Great Smokies' Whole Wheat Bread
In a large bowl, mix water, sugar, and salt. Sprinkle dry yeast over top; stir gently to dissolve. Add shortening or oil; stir in wheat flour and 1 cup of white flour. Add remaining white flour 1/2 cup at a time and stir until dough is no longer sticky. Knead dough until smooth and elastic (about 10 minutes). Place dough in greased bowl; let rise until double in bulk. Punch down, mold into loaf and place in greased 81/2" x 41/2" loaf pan. Let rise again (about 20 minutes). Bake at 350 F for 45 minutes. Makes one loaf.
Endowed with an abundance of fast-flowing streams, the Great Smoky Mountains were a natural place for building water-powered mills. Pounding mills, giant mortars and pestles built beside small waterfalls, were used by the Cherokee Indians and pioneers here 200 years ago. Next came the tub mills. They were small, only capable of grinding about one bushel of grain per day, but were something of a status symbol for families. Owning a tub mill saved you the 10-12% toll at custom mills.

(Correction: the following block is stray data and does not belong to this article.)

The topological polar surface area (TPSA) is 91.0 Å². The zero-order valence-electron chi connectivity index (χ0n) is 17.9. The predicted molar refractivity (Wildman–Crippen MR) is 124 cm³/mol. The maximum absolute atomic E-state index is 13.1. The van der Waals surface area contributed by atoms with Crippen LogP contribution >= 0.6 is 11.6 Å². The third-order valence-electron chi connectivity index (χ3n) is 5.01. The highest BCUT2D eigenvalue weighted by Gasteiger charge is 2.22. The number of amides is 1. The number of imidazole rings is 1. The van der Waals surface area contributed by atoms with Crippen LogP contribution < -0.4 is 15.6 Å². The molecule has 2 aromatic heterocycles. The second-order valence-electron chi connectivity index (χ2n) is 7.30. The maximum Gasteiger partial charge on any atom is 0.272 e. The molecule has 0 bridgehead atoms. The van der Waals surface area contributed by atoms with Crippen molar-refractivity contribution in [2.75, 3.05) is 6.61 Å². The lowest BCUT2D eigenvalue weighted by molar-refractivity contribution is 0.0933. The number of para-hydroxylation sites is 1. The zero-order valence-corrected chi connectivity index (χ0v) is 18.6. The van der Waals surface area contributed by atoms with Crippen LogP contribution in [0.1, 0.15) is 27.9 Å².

Cable Mill and Mingus Mill are the two custom mills that have been preserved in the national park. Mingus Mill was built in 1886 using mostly tuliptree wood and is still grinding with its original stones. Cable Mill was built between 1870 and 1875 and, like Mingus Mill, was rehabilitated by the Civilian Conservation Corps during the 1930s.
|Short Description||In fertile valleys like Cades Cove, Cataloochee and Oconaluftee, mountain farmers grew wheat as well as corn. In recognition of this tradition, we offer you this locally grown whole wheat, stone ground in the Smoky Mountains. Packaged in attractive bags decorated with images of historic Smoky Mountain mills. Makes great whole wheat bread and muffins. Once you try it you will want more. Contains no preservatives. 2 pound bag.|